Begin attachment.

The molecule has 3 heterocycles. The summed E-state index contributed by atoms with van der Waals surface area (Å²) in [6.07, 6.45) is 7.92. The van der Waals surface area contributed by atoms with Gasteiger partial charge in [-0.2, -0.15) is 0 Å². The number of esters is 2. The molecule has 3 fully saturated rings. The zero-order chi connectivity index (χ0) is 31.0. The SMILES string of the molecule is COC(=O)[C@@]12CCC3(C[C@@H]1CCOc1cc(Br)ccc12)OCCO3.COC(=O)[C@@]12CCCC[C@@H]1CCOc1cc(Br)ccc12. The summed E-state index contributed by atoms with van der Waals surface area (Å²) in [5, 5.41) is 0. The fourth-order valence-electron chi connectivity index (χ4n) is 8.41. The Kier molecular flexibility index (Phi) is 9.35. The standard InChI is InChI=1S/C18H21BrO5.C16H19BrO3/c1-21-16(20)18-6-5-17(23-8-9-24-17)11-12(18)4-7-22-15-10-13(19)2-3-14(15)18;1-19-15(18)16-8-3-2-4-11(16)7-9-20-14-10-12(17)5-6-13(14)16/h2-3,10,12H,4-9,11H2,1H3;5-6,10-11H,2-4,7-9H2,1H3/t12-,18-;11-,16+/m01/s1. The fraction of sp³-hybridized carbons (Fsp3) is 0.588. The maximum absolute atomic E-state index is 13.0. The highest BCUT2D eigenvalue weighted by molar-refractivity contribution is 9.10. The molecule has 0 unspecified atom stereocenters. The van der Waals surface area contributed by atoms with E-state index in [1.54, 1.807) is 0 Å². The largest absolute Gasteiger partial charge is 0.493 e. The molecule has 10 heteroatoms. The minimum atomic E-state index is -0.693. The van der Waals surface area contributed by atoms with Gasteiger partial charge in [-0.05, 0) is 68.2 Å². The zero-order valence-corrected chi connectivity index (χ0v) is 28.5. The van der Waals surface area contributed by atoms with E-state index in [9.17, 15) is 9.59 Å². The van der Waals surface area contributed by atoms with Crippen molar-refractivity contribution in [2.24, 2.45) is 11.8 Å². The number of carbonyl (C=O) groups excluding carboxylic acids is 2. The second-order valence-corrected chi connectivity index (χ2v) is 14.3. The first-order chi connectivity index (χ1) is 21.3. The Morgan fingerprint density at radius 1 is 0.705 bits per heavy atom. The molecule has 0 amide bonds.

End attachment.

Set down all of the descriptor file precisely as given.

The molecule has 3 heterocycles. The summed E-state index contributed by atoms with van der Waals surface area (Å²) in [6.07, 6.45) is 7.92. The van der Waals surface area contributed by atoms with Gasteiger partial charge in [-0.2, -0.15) is 0 Å². The number of esters is 2. The molecule has 3 fully saturated rings. The zero-order chi connectivity index (χ0) is 31.0. The SMILES string of the molecule is COC(=O)[C@@]12CCC3(C[C@@H]1CCOc1cc(Br)ccc12)OCCO3.COC(=O)[C@@]12CCCC[C@@H]1CCOc1cc(Br)ccc12. The summed E-state index contributed by atoms with van der Waals surface area (Å²) in [5, 5.41) is 0. The fourth-order valence-electron chi connectivity index (χ4n) is 8.41. The Kier molecular flexibility index (Phi) is 9.35. The standard InChI is InChI=1S/C18H21BrO5.C16H19BrO3/c1-21-16(20)18-6-5-17(23-8-9-24-17)11-12(18)4-7-22-15-10-13(19)2-3-14(15)18;1-19-15(18)16-8-3-2-4-11(16)7-9-20-14-10-12(17)5-6-13(14)16/h2-3,10,12H,4-9,11H2,1H3;5-6,10-11H,2-4,7-9H2,1H3/t12-,18-;11-,16+/m01/s1. The fraction of sp³-hybridized carbons (Fsp3) is 0.588. The maximum absolute atomic E-state index is 13.0. The highest BCUT2D eigenvalue weighted by molar-refractivity contribution is 9.10. The molecule has 0 unspecified atom stereocenters. The van der Waals surface area contributed by atoms with E-state index in [1.54, 1.807) is 0 Å². The largest absolute Gasteiger partial charge is 0.493 e. The molecule has 10 heteroatoms. The minimum atomic E-state index is -0.693. The van der Waals surface area contributed by atoms with Gasteiger partial charge in [-0.05, 0) is 68.2 Å². The zero-order valence-corrected chi connectivity index (χ0v) is 28.5. The van der Waals surface area contributed by atoms with E-state index in [9.17, 15) is 9.59 Å². The van der Waals surface area contributed by atoms with Crippen molar-refractivity contribution in [2.24, 2.45) is 11.8 Å². The number of carbonyl (C=O) groups excluding carboxylic acids is 2. The second-order valence-corrected chi connectivity index (χ2v) is 14.3. The first-order chi connectivity index (χ1) is 21.3. The Morgan fingerprint density at radius 1 is 0.705 bits per heavy atom. The molecule has 0 amide bonds.